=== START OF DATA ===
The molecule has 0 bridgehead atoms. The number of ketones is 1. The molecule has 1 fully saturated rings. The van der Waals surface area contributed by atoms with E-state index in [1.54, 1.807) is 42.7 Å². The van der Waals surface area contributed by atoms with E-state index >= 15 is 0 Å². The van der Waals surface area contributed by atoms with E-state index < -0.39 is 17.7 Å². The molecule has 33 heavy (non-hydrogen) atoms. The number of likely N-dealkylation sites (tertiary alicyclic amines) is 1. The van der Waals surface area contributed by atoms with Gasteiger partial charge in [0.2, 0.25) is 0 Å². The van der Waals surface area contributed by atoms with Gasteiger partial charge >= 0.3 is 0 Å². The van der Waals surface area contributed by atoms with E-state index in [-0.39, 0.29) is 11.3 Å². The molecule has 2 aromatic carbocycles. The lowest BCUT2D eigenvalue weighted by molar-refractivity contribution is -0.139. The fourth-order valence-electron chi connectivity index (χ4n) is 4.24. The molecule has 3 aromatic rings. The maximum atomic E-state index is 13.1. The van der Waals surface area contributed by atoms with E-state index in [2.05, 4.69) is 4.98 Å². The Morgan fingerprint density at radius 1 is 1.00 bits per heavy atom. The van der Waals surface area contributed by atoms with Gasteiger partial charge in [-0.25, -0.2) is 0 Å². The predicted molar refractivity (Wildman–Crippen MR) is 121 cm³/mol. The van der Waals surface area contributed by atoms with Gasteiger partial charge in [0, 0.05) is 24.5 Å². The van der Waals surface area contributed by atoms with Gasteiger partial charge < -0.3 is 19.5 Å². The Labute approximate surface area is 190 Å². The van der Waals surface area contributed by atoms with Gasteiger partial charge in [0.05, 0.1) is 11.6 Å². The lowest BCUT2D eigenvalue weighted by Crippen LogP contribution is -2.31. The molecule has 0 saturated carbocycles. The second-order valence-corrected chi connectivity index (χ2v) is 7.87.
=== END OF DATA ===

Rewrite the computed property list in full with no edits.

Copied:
The molecule has 0 bridgehead atoms. The number of ketones is 1. The molecule has 1 fully saturated rings. The van der Waals surface area contributed by atoms with E-state index in [1.54, 1.807) is 42.7 Å². The van der Waals surface area contributed by atoms with E-state index >= 15 is 0 Å². The van der Waals surface area contributed by atoms with E-state index < -0.39 is 17.7 Å². The molecule has 33 heavy (non-hydrogen) atoms. The number of likely N-dealkylation sites (tertiary alicyclic amines) is 1. The van der Waals surface area contributed by atoms with Gasteiger partial charge in [0.2, 0.25) is 0 Å². The van der Waals surface area contributed by atoms with Gasteiger partial charge >= 0.3 is 0 Å². The van der Waals surface area contributed by atoms with E-state index in [-0.39, 0.29) is 11.3 Å². The molecule has 2 aromatic carbocycles. The lowest BCUT2D eigenvalue weighted by molar-refractivity contribution is -0.139. The fourth-order valence-electron chi connectivity index (χ4n) is 4.24. The molecule has 3 aromatic rings. The maximum atomic E-state index is 13.1. The van der Waals surface area contributed by atoms with E-state index in [2.05, 4.69) is 4.98 Å². The Morgan fingerprint density at radius 1 is 1.00 bits per heavy atom. The van der Waals surface area contributed by atoms with Gasteiger partial charge in [-0.25, -0.2) is 0 Å². The predicted molar refractivity (Wildman–Crippen MR) is 121 cm³/mol. The van der Waals surface area contributed by atoms with Gasteiger partial charge in [0, 0.05) is 24.5 Å². The van der Waals surface area contributed by atoms with Gasteiger partial charge < -0.3 is 19.5 Å². The Labute approximate surface area is 190 Å². The van der Waals surface area contributed by atoms with Gasteiger partial charge in [0.05, 0.1) is 11.6 Å². The lowest BCUT2D eigenvalue weighted by Crippen LogP contribution is -2.31. The molecule has 0 saturated carbocycles. The second-order valence-corrected chi connectivity index (χ2v) is 7.87.